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PTD - 193

Test Directory -  Faecal Calprotectin

Clinical Indications

Faecal calprotectin is a neutrophil marker protein that gives an objective measure of gastrointestinal inflammation. Calprotectin is a non-specific marker of gastrointestinal disease of both inflammatory and neoplastic character and its high sensitivity and negative predictive values can be useful to select patients for colonoscopy. 
It may also be useful for early detection of relapse in IBD and
monitoring disease activity and response to treatment.

Request Form 

Combined Pathology Blood form (Yellow/Black or Blue for GP's)


Analysed on request. Routinely, no repeat within 6 months.

Specific Criteria

Investigation of IBS/IBD, monitoring known IBD patients on treatment.

Samples referred to Basildon Hospital for Faecal Calprotectin analysis from other Hospitals should be packaged in accordance with our transportation policy and will be assumed to have met the specific criteria of the referring laboratory.

Patient Preparation

The first morning faecal sample should be used. Samples should not be taken for at least 3 days following colonoscopy (if required for monitoring). NSAIDs must be stopped for at least 4 weeks prior to testing.



Reference ranges are not validated for use in children under 4 years of age and results may be elevated in this population due to incomplete closure of the gut, particularly in children under 1 year of age.

Turnaround Time

7 days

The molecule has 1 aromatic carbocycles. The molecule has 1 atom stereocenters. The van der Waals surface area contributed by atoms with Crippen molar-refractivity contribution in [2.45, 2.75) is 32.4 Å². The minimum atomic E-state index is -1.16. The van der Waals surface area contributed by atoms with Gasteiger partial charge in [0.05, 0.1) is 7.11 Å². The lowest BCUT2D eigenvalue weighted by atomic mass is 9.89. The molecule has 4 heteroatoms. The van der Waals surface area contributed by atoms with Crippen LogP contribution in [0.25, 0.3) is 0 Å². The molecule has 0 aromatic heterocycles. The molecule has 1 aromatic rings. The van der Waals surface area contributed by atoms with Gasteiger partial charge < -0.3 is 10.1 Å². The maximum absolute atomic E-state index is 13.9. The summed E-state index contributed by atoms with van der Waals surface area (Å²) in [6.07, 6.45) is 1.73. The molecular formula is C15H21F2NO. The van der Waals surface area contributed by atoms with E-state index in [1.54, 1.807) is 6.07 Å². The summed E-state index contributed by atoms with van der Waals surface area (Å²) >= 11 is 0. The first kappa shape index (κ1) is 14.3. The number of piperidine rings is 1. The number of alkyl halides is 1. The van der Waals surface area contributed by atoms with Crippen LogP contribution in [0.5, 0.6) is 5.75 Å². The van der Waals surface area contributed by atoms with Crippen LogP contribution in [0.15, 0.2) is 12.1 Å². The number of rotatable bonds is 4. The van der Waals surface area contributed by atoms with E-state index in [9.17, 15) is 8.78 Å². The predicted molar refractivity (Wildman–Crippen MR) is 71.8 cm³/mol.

Early morning stool sample


5 grams (pea sized amount)


Blue Capped Universal

Causes for Rejection

Not meeting specific criteria for analysis, unlabelled sample. Heavily blood stained or mucus like stools. 

Reference Range and Interpretation

Cut-off for exclusion of active GI inflammation is less than 60 ug/g faeces, although local audit suggests a cut-off of 109 ug/g gives better sensitivity and specificity for distinguishing IBS and IBD. It should be noted that calprotectin is not distributed homogenously and results can be variable by up to 20% on the same faecal sample.

Diverticulitis and infection (e.g. campylobacter) may cause elevated faecal calprotectin levels. NSAIDs may also cause elevation but not usually more than 200 ug/g. Results from mucus like and watery samples should be interpreted with caution as mucus strongly binds calprotectin and watery samples may not contain any actual stool.

Lab. Handling

Processing: Label with a yellow sticker, force 2 labels, and store sample at 4C in separating fridge (CB39), FCAL box. Sample is extracted within 3 days and extract is stored in separating freezer (CB40) at -20C, FCAL to be done rack.

Version 1.3 / February 2015                                                                                                    Approved by: Consultant Biochemist